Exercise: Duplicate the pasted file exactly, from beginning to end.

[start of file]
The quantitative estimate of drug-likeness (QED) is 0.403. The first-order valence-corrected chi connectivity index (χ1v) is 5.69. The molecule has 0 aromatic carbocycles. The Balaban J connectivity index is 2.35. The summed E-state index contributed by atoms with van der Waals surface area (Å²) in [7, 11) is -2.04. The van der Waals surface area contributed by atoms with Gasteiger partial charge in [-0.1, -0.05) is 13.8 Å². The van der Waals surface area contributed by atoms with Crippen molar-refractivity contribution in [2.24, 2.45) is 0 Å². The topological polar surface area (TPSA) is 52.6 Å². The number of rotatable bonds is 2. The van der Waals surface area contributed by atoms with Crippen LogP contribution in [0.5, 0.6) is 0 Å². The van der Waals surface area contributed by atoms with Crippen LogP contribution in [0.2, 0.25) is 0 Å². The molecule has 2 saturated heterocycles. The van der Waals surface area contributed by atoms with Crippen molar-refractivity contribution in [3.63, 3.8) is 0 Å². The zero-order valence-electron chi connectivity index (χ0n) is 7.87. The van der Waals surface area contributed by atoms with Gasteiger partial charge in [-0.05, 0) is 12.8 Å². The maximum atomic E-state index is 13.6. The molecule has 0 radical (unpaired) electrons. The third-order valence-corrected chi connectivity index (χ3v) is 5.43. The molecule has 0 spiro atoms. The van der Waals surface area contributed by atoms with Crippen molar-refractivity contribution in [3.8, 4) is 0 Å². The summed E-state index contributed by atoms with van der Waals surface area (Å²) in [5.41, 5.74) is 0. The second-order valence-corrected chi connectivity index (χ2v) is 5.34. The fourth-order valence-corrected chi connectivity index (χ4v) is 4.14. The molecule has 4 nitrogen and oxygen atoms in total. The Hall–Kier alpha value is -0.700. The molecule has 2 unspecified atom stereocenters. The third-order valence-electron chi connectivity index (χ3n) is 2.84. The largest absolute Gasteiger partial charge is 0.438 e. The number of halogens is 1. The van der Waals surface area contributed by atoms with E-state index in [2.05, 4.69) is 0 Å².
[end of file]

The quantitative estimate of drug-likeness (QED) is 0.403. The first-order valence-corrected chi connectivity index (χ1v) is 5.69. The molecule has 0 aromatic carbocycles. The Balaban J connectivity index is 2.35. The summed E-state index contributed by atoms with van der Waals surface area (Å²) in [7, 11) is -2.04. The van der Waals surface area contributed by atoms with Gasteiger partial charge in [-0.1, -0.05) is 13.8 Å². The van der Waals surface area contributed by atoms with Crippen molar-refractivity contribution in [2.24, 2.45) is 0 Å². The topological polar surface area (TPSA) is 52.6 Å². The number of rotatable bonds is 2. The van der Waals surface area contributed by atoms with Crippen LogP contribution in [0.5, 0.6) is 0 Å². The van der Waals surface area contributed by atoms with Crippen LogP contribution in [0.2, 0.25) is 0 Å². The molecule has 2 saturated heterocycles. The van der Waals surface area contributed by atoms with Crippen molar-refractivity contribution in [3.63, 3.8) is 0 Å². The zero-order valence-electron chi connectivity index (χ0n) is 7.87. The van der Waals surface area contributed by atoms with Gasteiger partial charge in [-0.05, 0) is 12.8 Å². The maximum atomic E-state index is 13.6. The molecule has 0 radical (unpaired) electrons. The third-order valence-corrected chi connectivity index (χ3v) is 5.43. The molecule has 0 spiro atoms. The van der Waals surface area contributed by atoms with Crippen molar-refractivity contribution in [3.8, 4) is 0 Å². The summed E-state index contributed by atoms with van der Waals surface area (Å²) in [5.41, 5.74) is 0. The second-order valence-corrected chi connectivity index (χ2v) is 5.34. The fourth-order valence-corrected chi connectivity index (χ4v) is 4.14. The molecule has 4 nitrogen and oxygen atoms in total. The Hall–Kier alpha value is -0.700. The molecule has 2 unspecified atom stereocenters. The third-order valence-electron chi connectivity index (χ3n) is 2.84. The largest absolute Gasteiger partial charge is 0.438 e. The number of halogens is 1. The van der Waals surface area contributed by atoms with E-state index in [2.05, 4.69) is 0 Å².